The challenge of traveling this way is dealing with the tiresome local processes. The bus ride itself is an adventure which requires lots of patience and flexibility. Getting the right and reliable information is difficult because there is always a bunch of middlemen who want to overcharge you for tickets. First they claimed that the bus would take us to our destination in Mnazi, but after paying another guy came in to say that the bus would not reach there but instead somewhere close. One of the strangest things I have come across is the way people have lost the value of being honest. The middleman overcharged us and I knew this because I asked the fellow passenger how much he paid and he wouldn’t tell me. I think he was scared by the threat of the middleman who was cooperating with those working for the bus. This was the same for the bus that serviced the small towns and villages. The middleman squeezed passengers together to seat six where there are supposed to be five. I thought about this situation since people pay more than enough, but the irony is that while their own people steal from them and treat them harshly, they also transport them with little safety. The system which is used here is the same that was used in colonial times. Those who have little knowledge and sense of ownership threaten the people. Centuries of a system that breaks the collectiveness of the community has very visible results today. It is frustrating to see how people have a lack of courage, confidence, dignity, respect and self-worth. Lack of necessities and insecurity keeps this vengeance cycle.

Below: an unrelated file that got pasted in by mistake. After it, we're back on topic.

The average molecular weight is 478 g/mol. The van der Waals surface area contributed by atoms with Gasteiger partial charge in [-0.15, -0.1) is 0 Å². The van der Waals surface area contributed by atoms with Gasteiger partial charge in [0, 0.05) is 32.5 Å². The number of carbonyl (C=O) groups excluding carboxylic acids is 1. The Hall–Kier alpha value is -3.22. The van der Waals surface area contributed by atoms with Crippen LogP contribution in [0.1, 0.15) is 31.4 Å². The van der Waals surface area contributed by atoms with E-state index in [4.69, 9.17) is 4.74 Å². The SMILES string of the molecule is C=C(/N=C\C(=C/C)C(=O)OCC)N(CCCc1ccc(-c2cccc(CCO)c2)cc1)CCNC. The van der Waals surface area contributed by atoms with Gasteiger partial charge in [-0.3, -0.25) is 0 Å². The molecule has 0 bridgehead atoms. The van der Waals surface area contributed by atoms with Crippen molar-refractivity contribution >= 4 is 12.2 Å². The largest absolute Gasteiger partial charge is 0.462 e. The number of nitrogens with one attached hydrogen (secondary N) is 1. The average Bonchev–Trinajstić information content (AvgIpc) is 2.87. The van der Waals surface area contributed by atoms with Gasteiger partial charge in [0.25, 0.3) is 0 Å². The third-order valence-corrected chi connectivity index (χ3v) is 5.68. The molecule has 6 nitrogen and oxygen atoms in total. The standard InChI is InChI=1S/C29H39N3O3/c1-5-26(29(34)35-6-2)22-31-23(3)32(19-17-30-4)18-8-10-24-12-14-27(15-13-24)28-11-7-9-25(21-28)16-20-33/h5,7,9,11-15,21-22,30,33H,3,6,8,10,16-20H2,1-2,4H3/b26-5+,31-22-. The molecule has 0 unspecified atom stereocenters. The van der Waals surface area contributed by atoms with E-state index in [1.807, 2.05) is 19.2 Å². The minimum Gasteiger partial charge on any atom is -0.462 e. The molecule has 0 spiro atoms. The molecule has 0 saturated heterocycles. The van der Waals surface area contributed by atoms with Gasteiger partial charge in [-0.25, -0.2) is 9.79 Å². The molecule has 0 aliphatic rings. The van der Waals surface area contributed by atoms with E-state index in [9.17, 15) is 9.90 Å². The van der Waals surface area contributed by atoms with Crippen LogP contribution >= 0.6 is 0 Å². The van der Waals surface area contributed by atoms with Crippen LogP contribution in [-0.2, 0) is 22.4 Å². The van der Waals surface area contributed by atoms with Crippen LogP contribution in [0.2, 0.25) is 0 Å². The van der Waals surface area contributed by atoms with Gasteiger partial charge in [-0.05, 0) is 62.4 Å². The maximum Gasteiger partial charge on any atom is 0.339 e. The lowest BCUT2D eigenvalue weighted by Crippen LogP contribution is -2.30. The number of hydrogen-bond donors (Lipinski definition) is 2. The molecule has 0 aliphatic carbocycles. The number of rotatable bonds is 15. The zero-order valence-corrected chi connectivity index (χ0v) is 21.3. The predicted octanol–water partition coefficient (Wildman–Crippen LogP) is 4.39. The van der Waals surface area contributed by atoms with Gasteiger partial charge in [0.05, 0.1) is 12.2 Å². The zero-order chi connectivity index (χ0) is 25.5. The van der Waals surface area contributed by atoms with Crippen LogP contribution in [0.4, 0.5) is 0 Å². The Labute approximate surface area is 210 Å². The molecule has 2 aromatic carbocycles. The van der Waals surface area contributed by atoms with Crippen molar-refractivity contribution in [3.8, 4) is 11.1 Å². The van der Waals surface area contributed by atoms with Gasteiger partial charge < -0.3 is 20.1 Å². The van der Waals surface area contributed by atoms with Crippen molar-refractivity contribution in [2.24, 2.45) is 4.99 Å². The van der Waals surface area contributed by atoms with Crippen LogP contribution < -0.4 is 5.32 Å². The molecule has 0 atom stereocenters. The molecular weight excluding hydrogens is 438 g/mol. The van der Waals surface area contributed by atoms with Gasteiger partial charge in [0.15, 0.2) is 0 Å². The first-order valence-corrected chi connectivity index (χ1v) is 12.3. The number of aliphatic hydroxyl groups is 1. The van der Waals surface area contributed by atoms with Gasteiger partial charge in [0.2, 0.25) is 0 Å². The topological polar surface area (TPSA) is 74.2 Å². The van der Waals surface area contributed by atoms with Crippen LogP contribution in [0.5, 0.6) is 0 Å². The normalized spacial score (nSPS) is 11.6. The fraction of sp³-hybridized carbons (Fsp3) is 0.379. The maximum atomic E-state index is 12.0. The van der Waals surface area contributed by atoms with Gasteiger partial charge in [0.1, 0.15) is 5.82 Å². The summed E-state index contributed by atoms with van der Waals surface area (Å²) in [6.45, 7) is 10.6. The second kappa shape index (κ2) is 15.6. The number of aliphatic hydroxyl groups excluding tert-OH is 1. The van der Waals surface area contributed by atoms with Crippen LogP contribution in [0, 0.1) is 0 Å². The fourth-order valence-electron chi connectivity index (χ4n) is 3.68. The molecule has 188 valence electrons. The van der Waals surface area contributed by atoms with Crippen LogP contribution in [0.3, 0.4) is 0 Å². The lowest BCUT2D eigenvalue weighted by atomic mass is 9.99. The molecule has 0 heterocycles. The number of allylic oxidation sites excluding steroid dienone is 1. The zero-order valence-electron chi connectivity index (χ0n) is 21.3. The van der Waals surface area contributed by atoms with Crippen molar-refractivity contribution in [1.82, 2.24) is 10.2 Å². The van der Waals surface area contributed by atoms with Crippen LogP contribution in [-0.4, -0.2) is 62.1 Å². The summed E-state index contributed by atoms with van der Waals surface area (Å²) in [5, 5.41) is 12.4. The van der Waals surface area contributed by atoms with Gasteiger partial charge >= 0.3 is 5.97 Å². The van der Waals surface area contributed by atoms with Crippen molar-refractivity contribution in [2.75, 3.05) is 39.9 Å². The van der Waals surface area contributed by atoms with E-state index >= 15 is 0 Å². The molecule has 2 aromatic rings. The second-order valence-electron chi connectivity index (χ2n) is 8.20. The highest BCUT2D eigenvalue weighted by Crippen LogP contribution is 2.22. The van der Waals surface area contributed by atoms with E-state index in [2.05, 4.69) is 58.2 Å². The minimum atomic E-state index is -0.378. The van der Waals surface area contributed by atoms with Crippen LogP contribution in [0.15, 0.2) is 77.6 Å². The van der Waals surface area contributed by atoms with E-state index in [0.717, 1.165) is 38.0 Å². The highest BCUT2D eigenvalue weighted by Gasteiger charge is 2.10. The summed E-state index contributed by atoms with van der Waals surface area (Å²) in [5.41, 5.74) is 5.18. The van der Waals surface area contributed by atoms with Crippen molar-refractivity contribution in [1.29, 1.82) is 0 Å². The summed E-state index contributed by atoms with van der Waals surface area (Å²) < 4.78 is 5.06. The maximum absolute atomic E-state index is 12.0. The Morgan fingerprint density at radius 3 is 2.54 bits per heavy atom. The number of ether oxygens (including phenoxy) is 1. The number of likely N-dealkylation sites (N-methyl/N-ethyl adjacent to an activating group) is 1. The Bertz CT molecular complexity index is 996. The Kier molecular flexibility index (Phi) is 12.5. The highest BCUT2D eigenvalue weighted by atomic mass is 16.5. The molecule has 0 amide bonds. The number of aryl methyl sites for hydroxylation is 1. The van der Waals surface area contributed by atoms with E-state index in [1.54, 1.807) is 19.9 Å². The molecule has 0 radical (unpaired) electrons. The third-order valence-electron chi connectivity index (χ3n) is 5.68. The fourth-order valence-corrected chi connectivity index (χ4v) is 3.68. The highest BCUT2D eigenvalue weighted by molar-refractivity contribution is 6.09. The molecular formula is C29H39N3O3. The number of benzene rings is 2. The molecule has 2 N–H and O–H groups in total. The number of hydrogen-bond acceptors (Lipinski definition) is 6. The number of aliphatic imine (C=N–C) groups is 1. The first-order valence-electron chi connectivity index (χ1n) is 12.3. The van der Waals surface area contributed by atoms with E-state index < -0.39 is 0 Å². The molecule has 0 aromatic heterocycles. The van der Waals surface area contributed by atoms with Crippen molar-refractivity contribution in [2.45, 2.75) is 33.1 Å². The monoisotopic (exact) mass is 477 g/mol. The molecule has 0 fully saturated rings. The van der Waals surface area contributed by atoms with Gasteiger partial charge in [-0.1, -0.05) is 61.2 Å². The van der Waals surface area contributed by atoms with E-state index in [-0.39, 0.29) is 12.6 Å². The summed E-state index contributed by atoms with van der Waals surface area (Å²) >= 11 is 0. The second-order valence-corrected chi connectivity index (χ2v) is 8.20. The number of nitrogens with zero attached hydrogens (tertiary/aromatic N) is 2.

We squeezed together with others who also have little option and we got to Kihurio the village in the valley dividing Pare and Usamabra mountains. Between here and our destination is about 30 kilometers of shrub plains. The only option of transportation was motorcycle or sand/stone truck. We hop in the truck with me sitting on the top absorbing the clear blue sky to the horizon of undulating mountains above lush green bushes. The road is bumpy and sandy with acacia branches overhanging . On the way we pick up villagers who walk 12 to 15 km from the mountains to the market in the plains or farms . These people are not used to the vehicle. Before we get to Mnazi strong winds break from the mountains, fifteen minutes later warm rain washes out the dust.